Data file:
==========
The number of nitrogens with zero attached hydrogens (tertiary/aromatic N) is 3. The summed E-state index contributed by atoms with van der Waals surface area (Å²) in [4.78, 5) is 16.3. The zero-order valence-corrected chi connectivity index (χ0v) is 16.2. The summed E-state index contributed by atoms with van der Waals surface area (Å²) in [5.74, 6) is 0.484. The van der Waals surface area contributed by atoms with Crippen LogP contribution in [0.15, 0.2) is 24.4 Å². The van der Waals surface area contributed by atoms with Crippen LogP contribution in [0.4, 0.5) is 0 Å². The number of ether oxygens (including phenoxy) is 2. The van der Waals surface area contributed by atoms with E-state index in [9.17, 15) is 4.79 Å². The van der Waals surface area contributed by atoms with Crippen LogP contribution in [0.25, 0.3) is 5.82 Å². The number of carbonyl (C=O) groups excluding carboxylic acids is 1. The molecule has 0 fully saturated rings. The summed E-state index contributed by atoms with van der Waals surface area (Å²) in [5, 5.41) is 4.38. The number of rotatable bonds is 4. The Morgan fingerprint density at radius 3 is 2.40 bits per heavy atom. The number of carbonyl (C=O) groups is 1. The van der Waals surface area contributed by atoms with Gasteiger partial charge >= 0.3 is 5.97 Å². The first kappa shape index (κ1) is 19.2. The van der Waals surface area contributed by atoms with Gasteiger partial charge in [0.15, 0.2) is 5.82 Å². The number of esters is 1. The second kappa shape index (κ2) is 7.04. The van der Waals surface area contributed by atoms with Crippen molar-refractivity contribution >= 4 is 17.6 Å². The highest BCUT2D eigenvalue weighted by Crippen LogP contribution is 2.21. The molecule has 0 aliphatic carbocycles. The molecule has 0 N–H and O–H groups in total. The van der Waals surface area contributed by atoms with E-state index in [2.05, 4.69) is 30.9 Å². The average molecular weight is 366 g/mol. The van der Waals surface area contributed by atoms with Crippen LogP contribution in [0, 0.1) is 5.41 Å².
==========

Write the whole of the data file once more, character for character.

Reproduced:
The number of nitrogens with zero attached hydrogens (tertiary/aromatic N) is 3. The summed E-state index contributed by atoms with van der Waals surface area (Å²) in [4.78, 5) is 16.3. The zero-order valence-corrected chi connectivity index (χ0v) is 16.2. The summed E-state index contributed by atoms with van der Waals surface area (Å²) in [5.74, 6) is 0.484. The van der Waals surface area contributed by atoms with Crippen LogP contribution in [0.15, 0.2) is 24.4 Å². The van der Waals surface area contributed by atoms with Crippen LogP contribution in [0.4, 0.5) is 0 Å². The number of ether oxygens (including phenoxy) is 2. The van der Waals surface area contributed by atoms with E-state index in [9.17, 15) is 4.79 Å². The van der Waals surface area contributed by atoms with Crippen LogP contribution in [0.25, 0.3) is 5.82 Å². The number of carbonyl (C=O) groups excluding carboxylic acids is 1. The molecule has 0 fully saturated rings. The summed E-state index contributed by atoms with van der Waals surface area (Å²) in [5, 5.41) is 4.38. The number of rotatable bonds is 4. The Morgan fingerprint density at radius 3 is 2.40 bits per heavy atom. The number of carbonyl (C=O) groups is 1. The van der Waals surface area contributed by atoms with Gasteiger partial charge >= 0.3 is 5.97 Å². The first kappa shape index (κ1) is 19.2. The van der Waals surface area contributed by atoms with Gasteiger partial charge in [0.15, 0.2) is 5.82 Å². The number of esters is 1. The second kappa shape index (κ2) is 7.04. The van der Waals surface area contributed by atoms with Crippen molar-refractivity contribution >= 4 is 17.6 Å². The highest BCUT2D eigenvalue weighted by Crippen LogP contribution is 2.21. The molecule has 0 aliphatic carbocycles. The molecule has 0 N–H and O–H groups in total. The van der Waals surface area contributed by atoms with E-state index in [2.05, 4.69) is 30.9 Å². The average molecular weight is 366 g/mol. The van der Waals surface area contributed by atoms with Crippen LogP contribution in [0, 0.1) is 5.41 Å².